Season one of our podcast continues with another panel presentation from the British Society for Phenomenology Annual Conference in 2016.
Season 1 episode 10: 21 April 2017
This recording is of Ingrid Wilkinson’s presentation ‘Post-stroke changes in the embodied experience of walking – moving beyond body structures, activity and participation’. You can listen to this episode on the BSP’s Podbean site, and you can also find it on iTunes and all good podcasting apps by searching ‘BSP Podcast’.
Other authors: Dr IA Wilkinson Hart; Dr P Taylor; Prof J Burridge; Dr J Wintrup.
Abstract: “The gait rehabilitation research tends to investigate body structures, activity and participation in line with World Health Organisation definitions and rarely focuses on individual’s lived experience. This study appears to be the first to systematically explore walking from the perspective of individuals who have had a stroke. This study aimed to highlight valued aspects of walking to inform outcome measurement and future clinical trials. Four interviews were undertaken using an interpretative phenomenological approach with people who were approximately three years post-stroke. The participants spoke about walking within the context of activities that they identified as personally important. They valued being able to walk distances at a reasonable speed, being independent, safe and confident. They missed their pre-stroke spontaneity, freedom, agility and their lost automatic body movement. The participants gave examples of post-stroke walking related changes in their self-perception, roles and embodied experience of walking that are rarely mentioned in the rehabilitation literature, apart from in personal accounts written by people living with chronic illness. They described their new unreliable post-stroke body that caused them to feel vulnerable. Use of interpretive phenomenological analysis allowed an in depth exploration of walking and unanticipated themes emerged. Participants spoke about their previously ‘taken for granted’ body that they thematised post-stroke. This echoes Drew Leder’s description of a body that recedes from our thoughts in health and advances to the foreground of our awareness in illness. These participants also spoke about changes in their personal freedom and autonomy resulting from post-stroke walking difficulties. Such ideas are found in philosophical publications but are rarely discussed in clinical rehabilitation journals. The study reported here has explored the embodied experience of walking and dissemination could begin a debate that may improve care and outcome measurement and lead to a greater understanding of walking as a phenomenon.”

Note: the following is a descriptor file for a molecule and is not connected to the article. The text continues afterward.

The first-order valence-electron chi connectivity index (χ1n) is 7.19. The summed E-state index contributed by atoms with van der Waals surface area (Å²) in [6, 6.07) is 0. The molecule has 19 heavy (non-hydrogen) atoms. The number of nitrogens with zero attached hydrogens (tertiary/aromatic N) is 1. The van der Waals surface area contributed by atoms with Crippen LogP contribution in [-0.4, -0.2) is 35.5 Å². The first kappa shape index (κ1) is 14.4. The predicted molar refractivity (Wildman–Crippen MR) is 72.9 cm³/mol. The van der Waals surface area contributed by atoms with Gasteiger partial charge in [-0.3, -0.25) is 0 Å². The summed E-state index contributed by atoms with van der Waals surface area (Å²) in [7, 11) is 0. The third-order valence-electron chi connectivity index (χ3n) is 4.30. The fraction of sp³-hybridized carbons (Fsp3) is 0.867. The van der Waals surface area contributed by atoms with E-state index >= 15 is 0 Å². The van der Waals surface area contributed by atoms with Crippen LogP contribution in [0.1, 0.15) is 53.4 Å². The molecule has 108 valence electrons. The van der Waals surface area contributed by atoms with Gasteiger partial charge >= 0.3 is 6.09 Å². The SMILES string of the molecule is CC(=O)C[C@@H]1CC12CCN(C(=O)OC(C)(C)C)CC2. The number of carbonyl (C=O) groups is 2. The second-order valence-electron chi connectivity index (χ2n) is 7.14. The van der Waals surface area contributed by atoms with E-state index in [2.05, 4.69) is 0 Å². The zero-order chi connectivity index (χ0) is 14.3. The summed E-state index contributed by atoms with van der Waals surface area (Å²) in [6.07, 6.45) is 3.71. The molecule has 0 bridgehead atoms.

The British Society for Phenomenology’s Annual Conference took place at The International Anthony Burgess Foundation, Manchester, UK during September, 2016. It gathered together philosophers, literary scholars, phenomenologists, and practitioners exploring phenomenological theory and its practical application. It covered a broad range of areas and issues including the arts, ethics, medical humanities, mental health, education, technology, feminism, politics and political governance, with contributions throwing a new light on both traditional phenomenological thinkers and the themes associated with classical phenomenology. More information about the conference can be found here.